Set Small Goals and Milestone Checks
Did you know that the closer people are to a certain goal, the higher their motivation?
Did you know that accomplishing smaller components of a big goal helps re-energize employees?
That’s because they know that their efforts are actually paying off.
If you help further encourage them by celebrating small milestones, they’ll be more receptive and become more motivated.
Get to Know Them and Be with Them
In some organizations, managers and owners don’t really mingle with rank and file employees.
They care less about their workers’ personal life.
Be concerned about your employee’s lives outside of work.
The simple gesture of asking specific questions about them lets them know that you care for them.
Going out with them also helps strengthen your relationship.
Just be in their shoes.
In all aspects of your organization, there’s one huge thing that most business owners take for granted: expressing gratitude.
A simple ‘thank you’ goes a long way, especially for time-bound tasks.
Letting your employees know that you appreciate their efforts, no matter how small, has a big impact on their self-esteem and their self-confidence.
That’s especially so if you do it personally.
So where does money come in?
The Value of Money as a Motivator
There’s one thing that’s true when it comes to using money as one of your motivational strategies: it only works for those who need it.
You’ll be surprised to learn that for most employees, non-monetary-based motivation works most of the time because they’re not looking for transient rewards.
They’re looking for long-term, definite rewards such as job security, a chance for career advancement, fulfillment, and making a difference.
It’s true that money is a very scarce commodity nowadays, but remember that you’re offering a compensation package in order to take people in.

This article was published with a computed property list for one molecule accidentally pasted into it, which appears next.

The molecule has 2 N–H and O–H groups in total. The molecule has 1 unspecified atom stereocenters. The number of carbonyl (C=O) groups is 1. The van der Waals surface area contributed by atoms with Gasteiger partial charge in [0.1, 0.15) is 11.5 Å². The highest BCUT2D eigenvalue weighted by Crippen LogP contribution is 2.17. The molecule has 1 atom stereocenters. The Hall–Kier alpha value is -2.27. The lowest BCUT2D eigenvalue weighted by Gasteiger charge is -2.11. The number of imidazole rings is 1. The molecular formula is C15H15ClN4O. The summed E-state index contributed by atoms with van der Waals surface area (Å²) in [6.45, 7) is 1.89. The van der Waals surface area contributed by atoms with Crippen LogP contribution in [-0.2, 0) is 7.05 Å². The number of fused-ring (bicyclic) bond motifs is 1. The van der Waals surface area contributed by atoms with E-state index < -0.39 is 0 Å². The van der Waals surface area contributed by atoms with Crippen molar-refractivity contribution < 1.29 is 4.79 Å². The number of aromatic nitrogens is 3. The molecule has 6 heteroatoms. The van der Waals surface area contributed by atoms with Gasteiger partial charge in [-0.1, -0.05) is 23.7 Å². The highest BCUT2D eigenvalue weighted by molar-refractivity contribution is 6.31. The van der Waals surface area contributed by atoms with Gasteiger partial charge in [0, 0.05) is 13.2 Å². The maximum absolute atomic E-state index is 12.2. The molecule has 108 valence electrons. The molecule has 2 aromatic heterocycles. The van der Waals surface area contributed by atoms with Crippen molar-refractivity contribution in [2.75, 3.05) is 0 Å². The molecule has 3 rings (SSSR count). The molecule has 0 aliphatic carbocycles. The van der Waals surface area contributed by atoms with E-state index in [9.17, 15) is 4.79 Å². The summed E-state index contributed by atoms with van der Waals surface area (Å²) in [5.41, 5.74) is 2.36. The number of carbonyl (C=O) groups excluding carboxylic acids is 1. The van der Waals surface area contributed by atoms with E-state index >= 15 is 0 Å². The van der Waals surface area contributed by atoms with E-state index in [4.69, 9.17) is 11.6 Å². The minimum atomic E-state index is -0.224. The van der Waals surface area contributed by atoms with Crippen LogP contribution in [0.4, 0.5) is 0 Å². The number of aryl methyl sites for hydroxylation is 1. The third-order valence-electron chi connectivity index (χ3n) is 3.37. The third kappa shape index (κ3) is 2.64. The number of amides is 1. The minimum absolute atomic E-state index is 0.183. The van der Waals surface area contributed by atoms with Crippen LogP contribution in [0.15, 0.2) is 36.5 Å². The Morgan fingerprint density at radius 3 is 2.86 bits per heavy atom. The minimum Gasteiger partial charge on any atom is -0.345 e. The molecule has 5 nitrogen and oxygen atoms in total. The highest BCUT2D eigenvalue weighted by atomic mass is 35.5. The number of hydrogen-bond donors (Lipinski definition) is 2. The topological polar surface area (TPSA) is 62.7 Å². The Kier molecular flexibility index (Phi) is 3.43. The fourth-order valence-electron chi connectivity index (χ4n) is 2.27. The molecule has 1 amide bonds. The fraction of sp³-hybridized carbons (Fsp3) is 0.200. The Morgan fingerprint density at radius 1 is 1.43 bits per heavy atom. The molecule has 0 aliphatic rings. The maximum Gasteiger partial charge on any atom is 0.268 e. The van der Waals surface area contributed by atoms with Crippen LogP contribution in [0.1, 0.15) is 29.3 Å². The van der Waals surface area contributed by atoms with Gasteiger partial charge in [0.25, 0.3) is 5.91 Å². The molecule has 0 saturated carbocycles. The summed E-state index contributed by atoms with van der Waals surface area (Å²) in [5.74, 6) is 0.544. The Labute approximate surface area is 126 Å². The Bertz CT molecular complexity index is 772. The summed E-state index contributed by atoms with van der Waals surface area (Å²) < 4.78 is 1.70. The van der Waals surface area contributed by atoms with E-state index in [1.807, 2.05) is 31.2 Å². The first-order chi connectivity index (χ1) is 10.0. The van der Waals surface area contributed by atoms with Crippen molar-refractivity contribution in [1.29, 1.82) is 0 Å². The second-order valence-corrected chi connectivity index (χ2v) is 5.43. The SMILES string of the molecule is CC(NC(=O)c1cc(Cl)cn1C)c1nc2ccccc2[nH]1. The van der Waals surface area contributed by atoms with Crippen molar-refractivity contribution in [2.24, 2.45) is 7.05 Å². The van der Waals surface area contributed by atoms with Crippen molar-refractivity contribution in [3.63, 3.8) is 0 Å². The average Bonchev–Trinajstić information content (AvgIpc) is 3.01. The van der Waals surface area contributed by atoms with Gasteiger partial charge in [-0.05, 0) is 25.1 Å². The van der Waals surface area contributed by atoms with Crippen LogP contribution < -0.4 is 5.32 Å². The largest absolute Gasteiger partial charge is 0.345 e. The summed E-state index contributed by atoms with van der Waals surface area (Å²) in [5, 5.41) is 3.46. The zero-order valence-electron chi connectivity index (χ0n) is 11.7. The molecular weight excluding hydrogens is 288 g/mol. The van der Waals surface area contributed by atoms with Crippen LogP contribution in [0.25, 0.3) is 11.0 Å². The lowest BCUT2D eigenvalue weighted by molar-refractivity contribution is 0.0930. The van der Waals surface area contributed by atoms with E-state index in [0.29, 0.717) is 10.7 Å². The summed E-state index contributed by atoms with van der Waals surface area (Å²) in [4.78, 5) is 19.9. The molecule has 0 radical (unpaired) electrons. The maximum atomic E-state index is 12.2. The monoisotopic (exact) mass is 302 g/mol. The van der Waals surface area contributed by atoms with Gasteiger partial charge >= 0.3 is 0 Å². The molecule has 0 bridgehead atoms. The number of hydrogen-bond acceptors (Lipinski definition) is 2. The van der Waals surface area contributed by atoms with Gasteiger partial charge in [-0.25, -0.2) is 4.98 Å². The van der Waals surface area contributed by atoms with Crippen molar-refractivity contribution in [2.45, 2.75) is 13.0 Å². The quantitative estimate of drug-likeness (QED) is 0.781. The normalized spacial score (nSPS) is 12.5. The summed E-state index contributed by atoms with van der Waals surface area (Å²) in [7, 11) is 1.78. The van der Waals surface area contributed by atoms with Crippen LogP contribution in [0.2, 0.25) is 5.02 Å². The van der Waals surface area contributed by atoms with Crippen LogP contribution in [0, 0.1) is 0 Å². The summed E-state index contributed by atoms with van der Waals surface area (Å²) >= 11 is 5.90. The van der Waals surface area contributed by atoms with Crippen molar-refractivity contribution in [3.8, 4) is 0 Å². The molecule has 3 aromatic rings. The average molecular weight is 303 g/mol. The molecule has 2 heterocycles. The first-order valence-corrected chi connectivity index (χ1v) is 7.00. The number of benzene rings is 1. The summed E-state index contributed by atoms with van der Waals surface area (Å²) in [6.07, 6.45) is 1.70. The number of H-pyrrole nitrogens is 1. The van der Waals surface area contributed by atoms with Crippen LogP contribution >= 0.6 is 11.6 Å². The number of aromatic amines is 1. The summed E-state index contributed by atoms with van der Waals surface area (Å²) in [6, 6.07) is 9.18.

Once they’re in, you need to figure out a different way to make them stay.
That something has to be valuable that it can’t be taken away once it’s already given.
So what do all these ways to motivate employees come down to?
How do you implement a sound motivational strategy in order to feed your employee performance plan?
Do you simply implement them through trial-and-error?
The truth is, there’s a group of people who should be competent when it comes to motivating employees: your managers – the people in your organization who manage the individual frontlines.
Rank and file employees look up to their immediate managers and feed their motivation from modeling.
In return, your managers or key decision-makers in the organization look up to you to get the motivation that they need.
While the flow of motivational energy seems stratified as that of your organizational chart, it is how things ought to happen because your tasks as the business owner are totally different.
This means that you often deal with other people who may not even be a part of your organization.
Then again, it pays to rekindle your relationship with everyone in your company from time to time.
Do not allow your employees to think that you can’t get in touch with their current level.
Always remember that the ways to motivate employees are sustained with transparency.
If you create a visible line between you and your employees, everything unfavorable to them will be interpreted as anti-employee.
You need to be out there and create a positive relationship with them so that they’ll see your own commitment to your organization’s cause.
In doing so, they’ll identify with that commitment and will engage in behavior that will help you take your organization to the next level.